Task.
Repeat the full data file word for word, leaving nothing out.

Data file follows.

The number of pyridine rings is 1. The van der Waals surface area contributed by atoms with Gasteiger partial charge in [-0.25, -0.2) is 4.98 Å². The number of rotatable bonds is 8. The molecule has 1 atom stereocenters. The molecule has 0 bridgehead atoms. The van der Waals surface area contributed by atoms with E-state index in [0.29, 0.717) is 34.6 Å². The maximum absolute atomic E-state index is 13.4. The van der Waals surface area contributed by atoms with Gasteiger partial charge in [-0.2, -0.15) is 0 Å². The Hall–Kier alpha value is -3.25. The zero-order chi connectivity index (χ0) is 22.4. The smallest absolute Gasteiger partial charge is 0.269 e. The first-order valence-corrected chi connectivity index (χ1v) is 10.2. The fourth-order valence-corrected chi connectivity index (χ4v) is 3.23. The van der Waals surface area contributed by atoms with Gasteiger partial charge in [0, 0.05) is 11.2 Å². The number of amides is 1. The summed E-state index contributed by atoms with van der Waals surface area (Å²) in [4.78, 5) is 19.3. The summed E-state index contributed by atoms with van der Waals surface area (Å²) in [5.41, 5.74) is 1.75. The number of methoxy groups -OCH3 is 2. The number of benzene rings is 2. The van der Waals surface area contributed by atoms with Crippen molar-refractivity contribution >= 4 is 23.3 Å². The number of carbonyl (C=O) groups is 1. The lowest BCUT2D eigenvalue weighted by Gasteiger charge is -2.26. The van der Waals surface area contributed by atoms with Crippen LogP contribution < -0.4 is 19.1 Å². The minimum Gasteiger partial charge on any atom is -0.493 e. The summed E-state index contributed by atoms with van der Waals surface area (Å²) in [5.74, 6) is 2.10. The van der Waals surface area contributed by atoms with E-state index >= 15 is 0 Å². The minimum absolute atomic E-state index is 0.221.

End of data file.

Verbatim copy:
The number of pyridine rings is 1. The van der Waals surface area contributed by atoms with Gasteiger partial charge in [-0.25, -0.2) is 4.98 Å². The number of rotatable bonds is 8. The molecule has 1 atom stereocenters. The molecule has 0 bridgehead atoms. The van der Waals surface area contributed by atoms with E-state index in [0.29, 0.717) is 34.6 Å². The maximum absolute atomic E-state index is 13.4. The van der Waals surface area contributed by atoms with Gasteiger partial charge in [-0.2, -0.15) is 0 Å². The Hall–Kier alpha value is -3.25. The zero-order chi connectivity index (χ0) is 22.4. The smallest absolute Gasteiger partial charge is 0.269 e. The first-order valence-corrected chi connectivity index (χ1v) is 10.2. The fourth-order valence-corrected chi connectivity index (χ4v) is 3.23. The van der Waals surface area contributed by atoms with Gasteiger partial charge in [0, 0.05) is 11.2 Å². The number of amides is 1. The summed E-state index contributed by atoms with van der Waals surface area (Å²) in [4.78, 5) is 19.3. The summed E-state index contributed by atoms with van der Waals surface area (Å²) in [5.41, 5.74) is 1.75. The number of methoxy groups -OCH3 is 2. The number of benzene rings is 2. The van der Waals surface area contributed by atoms with Crippen molar-refractivity contribution >= 4 is 23.3 Å². The number of carbonyl (C=O) groups is 1. The lowest BCUT2D eigenvalue weighted by Gasteiger charge is -2.26. The van der Waals surface area contributed by atoms with Crippen LogP contribution < -0.4 is 19.1 Å². The minimum Gasteiger partial charge on any atom is -0.493 e. The summed E-state index contributed by atoms with van der Waals surface area (Å²) in [5.74, 6) is 2.10. The van der Waals surface area contributed by atoms with E-state index >= 15 is 0 Å². The minimum absolute atomic E-state index is 0.221.